George W. Drought, who carries on farming on section 1, Norway Township, is a worthy representative of one of the honored pioneer families of Racine County. His birth occurred in Norway Township, October 18, 1869, his parents being William Beasley and Mary (Curren) Drought. The mother had been previously married, her first husband being Werley Drought, who was in the war. The father was born in Canada and was a son of George Drought, who brought his family to Racine County in 1838 from his old home in the Dominion. He was one of the earliest settlers of this locality and his first home here was a sod house. This was afterward replaced by a log dwelling and subsequently a frame house was erected. Amid pioneer scenes William Beasley Drought grew to manhood and in Norway township was married to Mrs. Mary (Curren) Drought, whose birth occurred in Raymond Township, of which her father, Frank Curren, was one of the early settlers. The young couple took up their residence upon a farm in Norway Township and Mr. Drought continued to follow agricultural pursuits throughout the remainder of his life. The first eighty acres which he owned was given him by his father, but as time passed and he prospered in his farm work he was able to extend the boundaries of his place until at the time of his death he owned five hundred acres. He served on the school board for a number of years and took a commendable interest in public affairs, supporting the men and measures of the Republican Party. Both he and his wife were faithful members of the Methodist Episcopal Church. To them were born five children: George W., Ernest F., who is engaged in running a sawmill in Waterford; Ira E., who lives on the old homestead; A. B., a resident of Raymond township, and Lucy, the wife of David Codfish, a farmer of Raymond township.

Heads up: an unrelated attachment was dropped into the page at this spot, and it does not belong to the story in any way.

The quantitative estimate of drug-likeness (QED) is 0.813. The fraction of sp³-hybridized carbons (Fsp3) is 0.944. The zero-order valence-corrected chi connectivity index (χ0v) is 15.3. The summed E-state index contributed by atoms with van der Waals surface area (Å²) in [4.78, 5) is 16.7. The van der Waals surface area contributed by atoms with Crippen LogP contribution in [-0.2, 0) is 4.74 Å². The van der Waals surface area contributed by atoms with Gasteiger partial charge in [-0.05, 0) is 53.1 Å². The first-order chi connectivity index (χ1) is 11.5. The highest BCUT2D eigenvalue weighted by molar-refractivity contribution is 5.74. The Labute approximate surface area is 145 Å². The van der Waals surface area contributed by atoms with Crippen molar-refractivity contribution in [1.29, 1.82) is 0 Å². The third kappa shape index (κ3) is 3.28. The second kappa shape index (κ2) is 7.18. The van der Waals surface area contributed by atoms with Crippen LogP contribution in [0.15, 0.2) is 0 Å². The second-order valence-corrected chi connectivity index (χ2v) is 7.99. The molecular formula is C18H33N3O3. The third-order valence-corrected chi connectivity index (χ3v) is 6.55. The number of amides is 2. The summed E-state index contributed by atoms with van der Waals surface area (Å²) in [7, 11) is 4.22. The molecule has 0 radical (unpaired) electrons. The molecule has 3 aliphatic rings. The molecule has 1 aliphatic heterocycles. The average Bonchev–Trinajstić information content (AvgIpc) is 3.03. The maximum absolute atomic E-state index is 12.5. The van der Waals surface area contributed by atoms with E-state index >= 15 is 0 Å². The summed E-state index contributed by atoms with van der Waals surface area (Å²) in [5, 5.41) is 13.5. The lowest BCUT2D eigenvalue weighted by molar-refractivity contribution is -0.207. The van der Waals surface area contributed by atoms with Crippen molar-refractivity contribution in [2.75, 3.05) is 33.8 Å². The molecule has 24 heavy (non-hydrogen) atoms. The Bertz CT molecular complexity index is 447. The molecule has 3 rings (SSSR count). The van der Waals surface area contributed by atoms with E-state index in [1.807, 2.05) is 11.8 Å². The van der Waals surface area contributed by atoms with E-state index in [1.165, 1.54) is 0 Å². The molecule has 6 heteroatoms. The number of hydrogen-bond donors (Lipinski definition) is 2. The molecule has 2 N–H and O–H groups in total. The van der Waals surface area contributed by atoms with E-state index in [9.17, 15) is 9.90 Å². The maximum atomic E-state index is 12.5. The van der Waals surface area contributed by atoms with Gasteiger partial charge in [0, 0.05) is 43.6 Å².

George W. Drought pursued his studies in the district schools of his native township and on starting out in life for himself continued to follow the occupation to which he was reared, becoming a successful farmer. He is the owner of one hundred and ninety acres of excellent land and in connection with its operation follows dairying, keeping on hand full blooded Holstein cows for this purpose. In 1899 he erected a good residence and has also built a large barn and silo upon his place, which is known as the Pioneer Farm.
In 1899 Mr. Drought married Miss Delia M. Olsen, who was born in Waterford and is a daughter of Halver Olsen, one of the early settlers of Norway Township now residing in Waterford. Mrs. Drought received an excellent education, attending the Rochester Academy and also the State Normal at White-water. For two years she taught school at Waterford and for the same length of time at Yorkville. For five years she was in charge of the Drought school and for two years held a position in a graded school at Waterford. She was a very successful teacher, having the ability to impart clearly the knowledge that she had acquired. To Mr. and Mrs. Drought were born four children, those still living being Merle Irene, George Delwing and William Donald.
Mr. and Mrs. Drought hold membership in the Methodist Episcopal Church, in the work of which they take an active interest, and politically Mr. Drought favors the Prohibition Party. He has served on the school board for many years and has done much to promote the moral, intellectual and material welfare of his community. He well merits the confidence reposed in him by his fellow citizens and wherever known is held in high regard.